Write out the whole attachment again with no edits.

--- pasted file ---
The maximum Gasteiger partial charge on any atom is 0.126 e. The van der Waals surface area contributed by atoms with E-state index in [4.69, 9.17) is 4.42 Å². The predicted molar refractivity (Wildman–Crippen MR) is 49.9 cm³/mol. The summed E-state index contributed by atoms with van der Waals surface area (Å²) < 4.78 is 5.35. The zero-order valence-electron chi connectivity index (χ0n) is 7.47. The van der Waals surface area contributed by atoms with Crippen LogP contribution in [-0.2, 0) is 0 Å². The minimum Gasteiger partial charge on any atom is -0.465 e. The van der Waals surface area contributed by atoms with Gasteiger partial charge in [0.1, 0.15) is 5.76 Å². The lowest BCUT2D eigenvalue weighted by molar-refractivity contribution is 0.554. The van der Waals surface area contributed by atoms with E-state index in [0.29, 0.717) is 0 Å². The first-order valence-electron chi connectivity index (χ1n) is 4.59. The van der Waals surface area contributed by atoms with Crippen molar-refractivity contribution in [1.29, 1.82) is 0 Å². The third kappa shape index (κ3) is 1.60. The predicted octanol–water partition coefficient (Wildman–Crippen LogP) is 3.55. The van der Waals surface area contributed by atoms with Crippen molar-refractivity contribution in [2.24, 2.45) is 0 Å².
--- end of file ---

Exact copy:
The maximum Gasteiger partial charge on any atom is 0.126 e. The van der Waals surface area contributed by atoms with E-state index in [4.69, 9.17) is 4.42 Å². The predicted molar refractivity (Wildman–Crippen MR) is 49.9 cm³/mol. The summed E-state index contributed by atoms with van der Waals surface area (Å²) < 4.78 is 5.35. The zero-order valence-electron chi connectivity index (χ0n) is 7.47. The van der Waals surface area contributed by atoms with Crippen LogP contribution in [-0.2, 0) is 0 Å². The minimum Gasteiger partial charge on any atom is -0.465 e. The van der Waals surface area contributed by atoms with Gasteiger partial charge in [0.1, 0.15) is 5.76 Å². The lowest BCUT2D eigenvalue weighted by molar-refractivity contribution is 0.554. The van der Waals surface area contributed by atoms with E-state index in [0.29, 0.717) is 0 Å². The first-order valence-electron chi connectivity index (χ1n) is 4.59. The van der Waals surface area contributed by atoms with Crippen molar-refractivity contribution in [1.29, 1.82) is 0 Å². The third kappa shape index (κ3) is 1.60. The predicted octanol–water partition coefficient (Wildman–Crippen LogP) is 3.55. The van der Waals surface area contributed by atoms with Crippen molar-refractivity contribution in [2.24, 2.45) is 0 Å².